PepsiCo applies for mid-calorie soft drink trademarks

By Caroline Scott-Thomas

- Last updated on GMT

Related tags: Pepsi, Coca-cola

PepsiCo filed for trademarks for three new mid-calorie soft drinks in late January and early February – Pepsi Next, Mtn Dew Next, and Sierra Mist Next, according to trademark office records.

PepsiCo has refused to comment on the trademark filings, but trade publication Beverage Digest​, citing sources, reported that the new drinks could be released this summer, and will have 40 calories per eight-ounce serving, or 60 calories per 12-ounce can. This is about 40 percent of the calories in regular Pepsi, which has 150 calories per 12-ounce can – while Diet Pepsi and PepsiMax have no calories.

PepsiCo applied for the ‘Pepsi Next’ trademark on January 20 and on February 1 for the ‘Mtn Dew Next’ and ‘Sierra Mist Next’ trademarks.

The precise formulation of the beverages is still unclear, but in a research note filed by Bill Pecoriello of Consumer Edge Research, the analyst was skeptical about whether Pepsi Next will be successful. He cited the failure of other mid-calorie cola drinks, such as Coca-Cola’s Coke C2 and PepsiCo’s Pepsi Edge, launched in 2004.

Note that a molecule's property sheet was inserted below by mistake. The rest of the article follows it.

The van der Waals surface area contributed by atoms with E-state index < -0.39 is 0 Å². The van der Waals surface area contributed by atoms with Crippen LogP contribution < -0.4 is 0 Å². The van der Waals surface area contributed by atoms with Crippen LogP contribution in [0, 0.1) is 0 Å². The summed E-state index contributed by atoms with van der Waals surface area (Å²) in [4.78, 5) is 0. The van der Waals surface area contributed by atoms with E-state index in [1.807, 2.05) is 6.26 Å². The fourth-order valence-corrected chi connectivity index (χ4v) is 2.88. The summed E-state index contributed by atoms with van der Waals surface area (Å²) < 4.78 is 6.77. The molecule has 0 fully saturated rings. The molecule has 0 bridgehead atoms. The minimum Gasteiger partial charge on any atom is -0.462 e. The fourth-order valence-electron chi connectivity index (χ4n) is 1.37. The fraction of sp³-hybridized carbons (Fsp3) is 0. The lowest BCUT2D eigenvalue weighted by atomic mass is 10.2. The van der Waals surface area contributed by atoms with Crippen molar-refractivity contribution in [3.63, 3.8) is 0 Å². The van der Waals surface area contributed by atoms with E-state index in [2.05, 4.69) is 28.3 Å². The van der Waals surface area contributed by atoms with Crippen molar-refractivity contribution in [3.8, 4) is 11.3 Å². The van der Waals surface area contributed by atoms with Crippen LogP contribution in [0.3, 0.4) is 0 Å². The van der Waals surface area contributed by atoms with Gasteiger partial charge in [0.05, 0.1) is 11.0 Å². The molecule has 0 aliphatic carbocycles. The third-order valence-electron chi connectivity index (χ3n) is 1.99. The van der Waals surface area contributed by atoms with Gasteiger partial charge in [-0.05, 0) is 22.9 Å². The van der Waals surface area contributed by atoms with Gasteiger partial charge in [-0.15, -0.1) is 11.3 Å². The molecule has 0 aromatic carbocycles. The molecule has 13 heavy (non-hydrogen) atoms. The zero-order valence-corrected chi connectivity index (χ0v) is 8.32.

“While interest in trying a mid-calorie version of Coke or Pepsi's flagship brand is high, until we can see that the product can deliver on taste and the company can get the messaging right, we find it difficult to get too excited,”​ he said.

Commenting on Pepsi Next and the idea of mid-calorie sodas in general, director of innovation and insight at Mintel Krista Faron told FoodNavigator-USA that although the concept itself is nothing new, today’s environment is different, with a much greater emphasis on calorie control.

She said: “I think there are some challenges with this market because a mid-calorie soda could get caught in the middle. So the onus is on Pepsi in positioning this…Pepsi should not rely too much on comparisons.”

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1 comment

Flavor and Taste Trumps all

Posted by David Busken,

With the rise of diabetes in society, if the product has the taste of a regular cola without the "burn" of artificial sweetners many are sensitive to, Pepsi has a big winner on their hands

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